Battling an Eating Disorder: When Bulimia Becomes a True
American Idol Sized Problem
By Abigail Natenshon, MA, LCSW, GCFP,
In a People Magazine article, American Idol contestant Katherine
McPhee disclosed that she has secretly suffered from bulimia for the past
five years. It was her success in television’s American Idol competition
that inspired her to come forward and get help to recover from her
life-threatening eating disorder.
Katherine, a vocalist who at her worst
point was self-inducing vomiting up to seven times a day, claimed that she
realized her bulimic behaviors were “equivalent to taking a sledgehammer to
her throat” and brought herself to treatment.
Glamorizing Eating Disorder Illnesses? Or Becoming an Invaluable Role
Some may think when celebrities like Katherine come forward with such
problems it only “glamorizes” the illness and encourages dysfunction in
impressionable young people. In reality, some impressionable youngsters may
respond by engaging in self-destructive experimentation, but for the most
part, the responses of people like Katherine McPhee provide invaluable role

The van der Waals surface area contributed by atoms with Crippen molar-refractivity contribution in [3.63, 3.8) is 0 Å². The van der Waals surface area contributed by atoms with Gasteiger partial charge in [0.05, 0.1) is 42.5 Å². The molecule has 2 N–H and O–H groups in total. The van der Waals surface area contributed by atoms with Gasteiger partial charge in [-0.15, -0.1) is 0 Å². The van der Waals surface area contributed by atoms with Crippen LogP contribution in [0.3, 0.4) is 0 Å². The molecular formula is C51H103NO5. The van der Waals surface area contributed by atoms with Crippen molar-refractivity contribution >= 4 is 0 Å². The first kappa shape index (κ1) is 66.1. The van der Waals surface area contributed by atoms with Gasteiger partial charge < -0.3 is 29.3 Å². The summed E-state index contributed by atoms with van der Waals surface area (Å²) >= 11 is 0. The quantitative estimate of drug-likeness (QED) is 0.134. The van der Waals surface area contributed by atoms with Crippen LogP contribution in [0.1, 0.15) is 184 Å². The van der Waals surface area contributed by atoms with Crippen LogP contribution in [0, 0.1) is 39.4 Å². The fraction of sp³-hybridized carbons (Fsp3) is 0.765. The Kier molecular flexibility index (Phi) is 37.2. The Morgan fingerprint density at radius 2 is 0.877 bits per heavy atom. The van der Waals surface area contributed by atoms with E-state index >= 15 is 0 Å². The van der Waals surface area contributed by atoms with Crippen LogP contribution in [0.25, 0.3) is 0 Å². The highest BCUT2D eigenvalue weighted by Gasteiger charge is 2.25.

modeling for fans.
Though statistics show that 1 percent of young females in this country
suffer with bulimia, the numbers most likely do not reflect the enormity of
the problem, as bulimia is among the most frequently missed diagnoses. Only
a minority of people with eating disorders, especially with bulimia nervosa,
are treated in mental healthcare.
A problem cannot be solved until it is recognized. In coming forward as
she has, McPhee has displayed the courage and intention to achieve her
dreams, to become proactive in making her life as healthy, gratified and
fulfilled as it can be. Despite the widely held misconception that “once
eating disordered, always eating disordered,” eating disorders are fully
curable in 80 percent of cases where recognized early and treated
effectively. In her forthright and courageous stand, this American Idol
contestant has become a true American idol.
Uncovering the Secrets of Bulimia Nervosa and Anorexia Nervosa: The Most